CVC highlight: Keep respiratory helminths on your radar
You might need to look past the standard fecal flotation to diagnose these not-so-common parasites.
Getty Images/Istock VectorsAn adage sometimes used by instructors at medical and veterinary colleges is, "You can't diagnose what you don't look for." That concept applies to infectious diseases, particularly some relatively uncommon helminth parasites that are not readily diagnosed by using the common fecal flotation technique. Here we review a few that infect the lung tissues.
TYPES OF LUNGWORMS
At least seven helminth parasites have been documented in the respiratory tract of dogs in North America. Similarly, three helminths are found in the respiratory tract of cats. The diagnosis of these parasites is infrequent in most regions, and necropsy data are generally lacking. However, the prevalence of these parasites might be underestimated because, in most circumstances, the fecal flotation technique widely and routinely used in veterinary clinics and diagnostic laboratories is not always the technique of choice to identify these parasites.
Eucoleus aerophilus (also known as Capillaria aerophila) is a nematode that occurs in the trachea, bronchi, and bronchioles of dogs, cats, and some wild carnivores. In most cases, infections are well-tolerated, but a wheezing or chronic cough is sometimes noted in heavily infected animals. The closely related Eucoleus boehmi is found in the nasal passages and sinuses of dogs and wild canids. Infected animals may have recurrent sneezing issues with or without nasal discharge.
These two species produce bipolar plugged eggs that can be found in respiratory secretions or in feces. Because these eggs resemble Trichuris species eggs, they may be incorrectly identified when casually viewed microscopically in a fecal flotation examination. However, the two genera of eggs can be distinguished by subtle differences in size and egg morphology (the surface of the Eucoleus species eggs is finely textured, while the slightly larger Trichuris species eggs have more prominent bipolar plugs and a smooth surface).
Crenosoma vulpis, the nematode lungworm of foxes, occurs in the trachea, bronchi, and bronchioles of wild canids and occasionally in dogs. This parasite is seen most frequently in the northeastern United States and eastern Canada. Infected dogs may show mild to moderate respiratory disease with chronic coughing. The diagnostically important larval stage can be detected by microscopic examination of respiratory secretions or lavage fluids or in feces by using a Baermann technique.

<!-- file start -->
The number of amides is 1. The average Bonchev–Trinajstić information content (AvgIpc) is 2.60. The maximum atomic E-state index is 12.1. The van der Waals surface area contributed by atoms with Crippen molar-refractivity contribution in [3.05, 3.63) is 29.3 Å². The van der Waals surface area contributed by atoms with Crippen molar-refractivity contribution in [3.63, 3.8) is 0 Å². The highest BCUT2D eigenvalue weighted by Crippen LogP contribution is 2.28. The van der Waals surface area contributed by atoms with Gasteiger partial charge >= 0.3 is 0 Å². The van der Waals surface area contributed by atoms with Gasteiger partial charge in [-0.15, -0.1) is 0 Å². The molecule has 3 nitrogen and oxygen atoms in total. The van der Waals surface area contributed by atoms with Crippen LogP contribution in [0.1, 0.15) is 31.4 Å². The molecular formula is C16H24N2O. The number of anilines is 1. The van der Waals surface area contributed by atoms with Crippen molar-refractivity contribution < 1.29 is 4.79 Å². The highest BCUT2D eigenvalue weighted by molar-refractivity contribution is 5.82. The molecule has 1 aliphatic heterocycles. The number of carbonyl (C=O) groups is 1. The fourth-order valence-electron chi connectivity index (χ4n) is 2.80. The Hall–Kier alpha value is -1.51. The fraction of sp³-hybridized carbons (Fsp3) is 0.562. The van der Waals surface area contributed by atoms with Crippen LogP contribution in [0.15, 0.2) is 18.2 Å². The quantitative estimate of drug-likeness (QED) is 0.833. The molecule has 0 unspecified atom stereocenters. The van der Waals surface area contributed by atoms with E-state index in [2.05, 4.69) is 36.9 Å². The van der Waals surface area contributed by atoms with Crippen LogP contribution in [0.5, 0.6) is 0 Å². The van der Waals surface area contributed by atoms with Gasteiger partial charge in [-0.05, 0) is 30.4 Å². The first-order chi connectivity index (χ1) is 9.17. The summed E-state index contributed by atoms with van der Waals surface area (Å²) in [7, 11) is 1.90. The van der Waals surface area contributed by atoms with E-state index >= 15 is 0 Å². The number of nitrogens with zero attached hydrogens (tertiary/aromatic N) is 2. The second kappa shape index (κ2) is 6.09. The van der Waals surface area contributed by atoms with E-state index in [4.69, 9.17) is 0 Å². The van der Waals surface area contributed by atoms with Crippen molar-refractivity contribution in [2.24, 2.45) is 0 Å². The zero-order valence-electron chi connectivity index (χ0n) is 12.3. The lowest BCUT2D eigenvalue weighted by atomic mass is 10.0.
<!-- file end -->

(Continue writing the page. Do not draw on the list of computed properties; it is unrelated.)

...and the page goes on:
Oslerus osleri and Filaroides hirthi
Oslerus osleri (also known as Filaroides osleri) is another nematode found in dogs and wild canids. The adult parasites typically form nodules at the bronchial bifurcation of the trachea. The nodules protrude into the air space and sometimes cause turbulence that results in chronic coughing. The closely related Filaroides hirthi adult parasites localize in bronchioles and deeper in the lung parenchyma.
These parasites are not typically serious pathogens. They can be diagnosed
> by finding larvae (not eggs) in direct fecal examinations
> by using the fecal concentration technique for larvae (Baermann technique)
> occasionally by finding larvae on fecal flotations
> by seeing microscopic larvae in respiratory lavage fluids.
Additionally, the tracheal nodules of O. osleri may be visualized by endoscopy or bronchoscopy, or possibly as radiodense bulges into the lumen of the trachea on thoracic radiographs.
Aelurostrongylus abstrusus, a nematode found in the lung parenchyma of domestic cats, closely parallels F. hirthi infections in canids. Infections are usually subclinical, and kinked-tail larvae are the diagnostically important stage found in feces or respiratory lavage fluids of cats.
Angiostrongylus vasorum, the "French heartworm," is a nematode that occurs in the pulmonary arteries and the right side of the heart in dogs and wild canids in Europe and Africa. The fox is the most important definitive host.
The parasite was accidentally introduced into a limited geographic area in eastern Canada and has become endemic in the fox population, occasionally infecting domestic dogs, too. Individual canine cases have been identified sporadically outside of the newly established range for this parasite.
This parasite is typically found by detecting larvae in feces, respiratory mucus, or lavage fluids. Veterinarians in the northeastern part of the United States should be particularly aware of these parasites to prevent further spread into North America.
Once you've diagnosed an infection with one of these nematode lungworms in one of your patients, treatment should be initiated. Historically, fenbendazole has been used, but a macrocyclic lactone drug, such as milbemycin oxime, moxidectin (at the heartworm preventive dose), or ivermectin (at a higher dosage than heartworm preventive), are generally good choices for treating these infections in dogs or cats.
The next time you deal with a dog or cat with asthma-like clinical signs-chronic coughing, sneezing, or nasal discharge-consider whether that respiratory disease is caused by a helminth parasite. Even though you may never have actually diagnosed a lungworm case in your practice, an infected dog or cat has probably been in your hospital.
1. Conboy G. Helminth parasites of the canine and feline respiratory tract. Vet Clin North Am Small Anim Pract 2009;39:1109-1126.
Karen Snowden, DVM, PhD, DACVM (parasitology) Department of Veterinary Pathobiology College of Veterinary Medicine & Biomedical Sciences Texas A&M University College Station, TX 77843